Sherman sees 5 percent sales tax loss in April in updated report

Staff Writer
Herald Democrat
The city of Sherman is reporting that sales tax revenues for the month of April dropped 5 percent over last year. Last week, the city reported April saw a 16 percent decrease, but new reports show that most of this loss was due to one-time adjustments.

The month of April may have been somewhat better for the city of Sherman than was initially expected with regard to sales tax revenues. New reports and numbers show that the city saw a 5 percent sales tax revenue decrease in April — an improvement from the 16 percent which was initially reported for the month.

Last week, city officials said Sherman received initial numbers for sales tax earnings for the month of April that included a 16 percent sales tax revenue decrease for month when compared to April of 2019.

However, city officials said more detailed reports show that the majority of this was from corrections or other modifications from previous tax revenues.

“Once we took out a few one-time hits we were built into the numbers somewhere, we dropped down from about 16 percent to about 5 percent,” Sherman Community and Support Services Manager Nate Strauch said. “We figured it would improve once we saw the detailed report, but to have it in the single digits is certain something great to see.”

April’s loss was one-time adjustments

Strauch said about 11 percent of the loss seen in April was due to adjustments and corrections made to the city’s tax revenues and does not reflect the impact of the pandemic.

As an example, Strauch said this could involve a refund to businesses who overpaid on their sales taxes. In one case, Strauch said a construction company paid the wrong municipality for its taxes, and these funds were redirected to the correct city.

In another case, an audit ruled in the favor of the tax payer, and some funds were returned, Strauch said.

With these adjustments, Strauch said the month looked much closer to the numbers seen in March. While many businesses were closed and made no sales revenue, other retailers were able to make up much of this loss and saw an increase in taxes.

“The trends continued along the lines we saw in March, which is our top four retailers saw gains between 11 and 30 percent and a dozens of dozens of businesses dropped from whatever they made last year to zero due to the closures,” he said.

The importance of the numbers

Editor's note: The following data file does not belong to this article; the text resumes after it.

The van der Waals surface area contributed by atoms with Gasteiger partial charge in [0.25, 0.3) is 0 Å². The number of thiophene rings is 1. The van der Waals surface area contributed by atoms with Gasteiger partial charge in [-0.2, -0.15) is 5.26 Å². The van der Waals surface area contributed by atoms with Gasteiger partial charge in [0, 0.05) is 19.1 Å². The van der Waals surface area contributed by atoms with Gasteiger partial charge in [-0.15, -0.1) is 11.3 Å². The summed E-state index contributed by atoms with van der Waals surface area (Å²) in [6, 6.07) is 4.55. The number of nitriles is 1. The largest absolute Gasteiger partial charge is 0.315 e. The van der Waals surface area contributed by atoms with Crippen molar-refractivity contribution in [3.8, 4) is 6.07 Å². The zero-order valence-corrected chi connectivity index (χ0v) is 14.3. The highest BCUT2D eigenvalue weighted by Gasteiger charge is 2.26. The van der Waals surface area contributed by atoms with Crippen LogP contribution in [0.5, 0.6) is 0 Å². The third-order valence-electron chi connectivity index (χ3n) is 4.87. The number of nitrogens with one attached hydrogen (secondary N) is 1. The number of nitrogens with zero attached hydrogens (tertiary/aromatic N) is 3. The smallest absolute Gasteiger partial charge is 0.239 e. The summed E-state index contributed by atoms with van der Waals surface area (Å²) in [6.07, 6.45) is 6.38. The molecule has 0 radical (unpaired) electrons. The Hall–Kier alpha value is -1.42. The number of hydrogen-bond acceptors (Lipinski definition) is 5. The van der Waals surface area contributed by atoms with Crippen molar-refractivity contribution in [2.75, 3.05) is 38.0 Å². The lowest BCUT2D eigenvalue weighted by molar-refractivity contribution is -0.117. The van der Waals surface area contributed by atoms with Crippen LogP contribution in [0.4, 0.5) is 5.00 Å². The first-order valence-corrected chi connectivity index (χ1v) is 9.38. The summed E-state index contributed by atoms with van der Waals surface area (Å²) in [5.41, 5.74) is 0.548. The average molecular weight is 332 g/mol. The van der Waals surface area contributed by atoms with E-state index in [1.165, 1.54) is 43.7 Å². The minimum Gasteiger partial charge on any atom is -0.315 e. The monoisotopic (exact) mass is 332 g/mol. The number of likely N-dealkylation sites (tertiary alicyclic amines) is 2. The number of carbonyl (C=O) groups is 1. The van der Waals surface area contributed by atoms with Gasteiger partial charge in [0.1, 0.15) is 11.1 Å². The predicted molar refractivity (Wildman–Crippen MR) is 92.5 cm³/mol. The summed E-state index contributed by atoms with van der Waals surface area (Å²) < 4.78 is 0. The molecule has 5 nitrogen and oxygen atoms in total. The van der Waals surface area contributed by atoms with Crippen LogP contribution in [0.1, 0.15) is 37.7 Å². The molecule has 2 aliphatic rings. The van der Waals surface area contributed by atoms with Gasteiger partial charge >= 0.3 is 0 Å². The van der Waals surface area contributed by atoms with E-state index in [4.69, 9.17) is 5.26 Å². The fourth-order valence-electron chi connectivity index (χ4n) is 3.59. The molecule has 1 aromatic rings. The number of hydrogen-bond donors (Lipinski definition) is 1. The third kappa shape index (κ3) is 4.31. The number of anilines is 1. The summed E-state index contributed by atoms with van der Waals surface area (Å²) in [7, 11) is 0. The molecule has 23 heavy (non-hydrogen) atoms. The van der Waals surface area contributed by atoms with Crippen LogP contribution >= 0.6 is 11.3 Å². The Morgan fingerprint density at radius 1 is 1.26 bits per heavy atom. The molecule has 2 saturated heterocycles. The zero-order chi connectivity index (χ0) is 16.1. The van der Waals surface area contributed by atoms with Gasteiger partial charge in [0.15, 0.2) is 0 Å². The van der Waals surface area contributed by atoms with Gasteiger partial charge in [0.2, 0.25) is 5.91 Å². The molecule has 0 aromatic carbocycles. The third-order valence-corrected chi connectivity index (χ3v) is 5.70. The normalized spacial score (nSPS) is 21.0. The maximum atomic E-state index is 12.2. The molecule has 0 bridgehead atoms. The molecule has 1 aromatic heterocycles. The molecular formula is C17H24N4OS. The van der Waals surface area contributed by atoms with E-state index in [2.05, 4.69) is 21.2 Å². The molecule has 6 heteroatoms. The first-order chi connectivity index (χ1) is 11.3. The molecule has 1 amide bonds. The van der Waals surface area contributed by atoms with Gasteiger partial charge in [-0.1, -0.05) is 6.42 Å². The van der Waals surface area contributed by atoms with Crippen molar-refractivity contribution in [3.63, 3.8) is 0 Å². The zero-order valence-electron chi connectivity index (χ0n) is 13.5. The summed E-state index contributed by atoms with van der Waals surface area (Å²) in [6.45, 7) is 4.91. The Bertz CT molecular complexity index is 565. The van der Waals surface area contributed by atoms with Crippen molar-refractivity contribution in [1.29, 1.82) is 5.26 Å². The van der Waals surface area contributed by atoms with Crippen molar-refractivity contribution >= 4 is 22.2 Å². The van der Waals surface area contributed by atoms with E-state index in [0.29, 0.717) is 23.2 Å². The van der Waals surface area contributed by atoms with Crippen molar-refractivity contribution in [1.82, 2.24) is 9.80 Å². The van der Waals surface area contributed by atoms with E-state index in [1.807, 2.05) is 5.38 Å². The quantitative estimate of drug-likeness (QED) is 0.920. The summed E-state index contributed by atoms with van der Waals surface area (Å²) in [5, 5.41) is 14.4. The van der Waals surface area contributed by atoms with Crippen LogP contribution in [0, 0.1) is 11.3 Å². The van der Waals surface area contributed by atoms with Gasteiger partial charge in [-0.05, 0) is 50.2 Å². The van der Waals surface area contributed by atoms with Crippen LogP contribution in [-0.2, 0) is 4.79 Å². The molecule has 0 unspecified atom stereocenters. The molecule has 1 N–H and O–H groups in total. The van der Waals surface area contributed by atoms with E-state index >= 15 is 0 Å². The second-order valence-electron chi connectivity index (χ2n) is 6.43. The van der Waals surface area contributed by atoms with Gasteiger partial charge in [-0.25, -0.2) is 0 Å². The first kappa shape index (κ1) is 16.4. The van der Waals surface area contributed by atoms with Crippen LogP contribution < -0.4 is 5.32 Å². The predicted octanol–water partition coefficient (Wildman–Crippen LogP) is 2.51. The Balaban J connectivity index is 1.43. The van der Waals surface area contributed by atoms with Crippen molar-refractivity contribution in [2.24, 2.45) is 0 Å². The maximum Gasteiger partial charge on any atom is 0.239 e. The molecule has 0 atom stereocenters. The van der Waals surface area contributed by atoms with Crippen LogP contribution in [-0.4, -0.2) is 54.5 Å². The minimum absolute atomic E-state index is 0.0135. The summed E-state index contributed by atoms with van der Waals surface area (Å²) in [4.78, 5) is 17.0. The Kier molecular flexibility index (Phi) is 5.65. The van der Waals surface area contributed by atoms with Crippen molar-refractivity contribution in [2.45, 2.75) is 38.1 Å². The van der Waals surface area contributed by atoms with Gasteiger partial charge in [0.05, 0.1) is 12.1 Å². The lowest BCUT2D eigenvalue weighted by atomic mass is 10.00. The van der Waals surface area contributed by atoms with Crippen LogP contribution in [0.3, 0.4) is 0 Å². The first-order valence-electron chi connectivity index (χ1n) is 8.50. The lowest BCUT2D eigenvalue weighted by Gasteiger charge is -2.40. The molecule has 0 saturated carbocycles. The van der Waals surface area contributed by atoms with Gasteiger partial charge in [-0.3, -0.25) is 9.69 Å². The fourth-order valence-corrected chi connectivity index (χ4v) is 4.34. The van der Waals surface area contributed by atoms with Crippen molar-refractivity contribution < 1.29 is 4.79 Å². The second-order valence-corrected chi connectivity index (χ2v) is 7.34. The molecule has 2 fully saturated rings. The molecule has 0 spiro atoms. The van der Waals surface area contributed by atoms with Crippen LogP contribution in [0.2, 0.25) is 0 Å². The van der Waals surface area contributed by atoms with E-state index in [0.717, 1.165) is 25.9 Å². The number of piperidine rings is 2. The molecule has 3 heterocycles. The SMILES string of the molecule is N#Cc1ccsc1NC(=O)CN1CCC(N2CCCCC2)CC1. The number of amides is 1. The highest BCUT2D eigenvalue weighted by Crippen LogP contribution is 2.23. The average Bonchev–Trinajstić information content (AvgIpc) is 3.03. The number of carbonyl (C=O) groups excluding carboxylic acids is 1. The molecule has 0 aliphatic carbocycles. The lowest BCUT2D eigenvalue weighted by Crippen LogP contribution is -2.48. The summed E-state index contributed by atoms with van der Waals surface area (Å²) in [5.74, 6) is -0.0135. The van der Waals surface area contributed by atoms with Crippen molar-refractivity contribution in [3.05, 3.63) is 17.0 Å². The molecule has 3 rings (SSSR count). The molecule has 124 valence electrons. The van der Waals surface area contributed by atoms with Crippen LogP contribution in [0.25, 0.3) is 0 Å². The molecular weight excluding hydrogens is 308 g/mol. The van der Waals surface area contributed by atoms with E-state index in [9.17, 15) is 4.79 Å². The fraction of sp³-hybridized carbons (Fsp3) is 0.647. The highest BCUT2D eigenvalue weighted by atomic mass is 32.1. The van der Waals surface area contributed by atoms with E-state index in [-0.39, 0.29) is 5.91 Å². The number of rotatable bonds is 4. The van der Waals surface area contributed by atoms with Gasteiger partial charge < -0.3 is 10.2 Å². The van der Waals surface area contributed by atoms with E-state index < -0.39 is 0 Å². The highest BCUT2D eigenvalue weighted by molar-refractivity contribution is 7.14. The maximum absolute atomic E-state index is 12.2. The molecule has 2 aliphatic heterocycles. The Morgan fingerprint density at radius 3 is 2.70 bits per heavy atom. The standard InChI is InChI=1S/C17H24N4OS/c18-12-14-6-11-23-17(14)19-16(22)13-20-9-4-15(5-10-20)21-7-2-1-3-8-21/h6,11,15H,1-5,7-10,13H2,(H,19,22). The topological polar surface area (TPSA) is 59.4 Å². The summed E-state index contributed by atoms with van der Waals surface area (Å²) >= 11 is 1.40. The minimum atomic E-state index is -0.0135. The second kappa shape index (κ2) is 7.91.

April’s numbers are serving as something of a bellwether for the effects of the COVID-19 pandemic, which closed many businesses for the entirety of April. Through this number, many cities hope to get a clear view of the full economic impact of the pandemic.

“We were looking at April as a major barometer for budgeting because it was going to give us the clearest picture that we’ve seen to date as to how the closures and virus affected our local economy,” Strauch said.

Unlike April, March and May had days where many businesses were open, albeit with some restrictions. Meanwhile, April saw the height of closures due to the pandemic and could ultimately show the height of the pandemic and its impact to local businesses.

Moving forward

Leading into April, city officials were expecting a sales tax loss of up to 20 percent due to the pandemic. However, with the hit significantly lighter, Strauch said the city is more confident in its financial situation as it prepares to the 2020-2021 budget workshop next week.

Strauch said city officials are now expecting the city to see a 5 percent sales tax revenue decrease for the remainder of the year. City leadership will likely discuss what this will mean for the city going into the remainder of the year at the workshop.

“Because of where we are in the budgeting process, the city is going to have to make some firm decisions on what we want to spend next year even though we won’t know those receipts until closer to the fall,“ he said.

However, the new forecast has given the city enough confidence to relist some open positions. These positions were effectively frozen when the city went into a hiring freeze in March due to the financial uncertainty.

Michael Hutchins is the local government reporter for the Herald Democrat. He can be reached at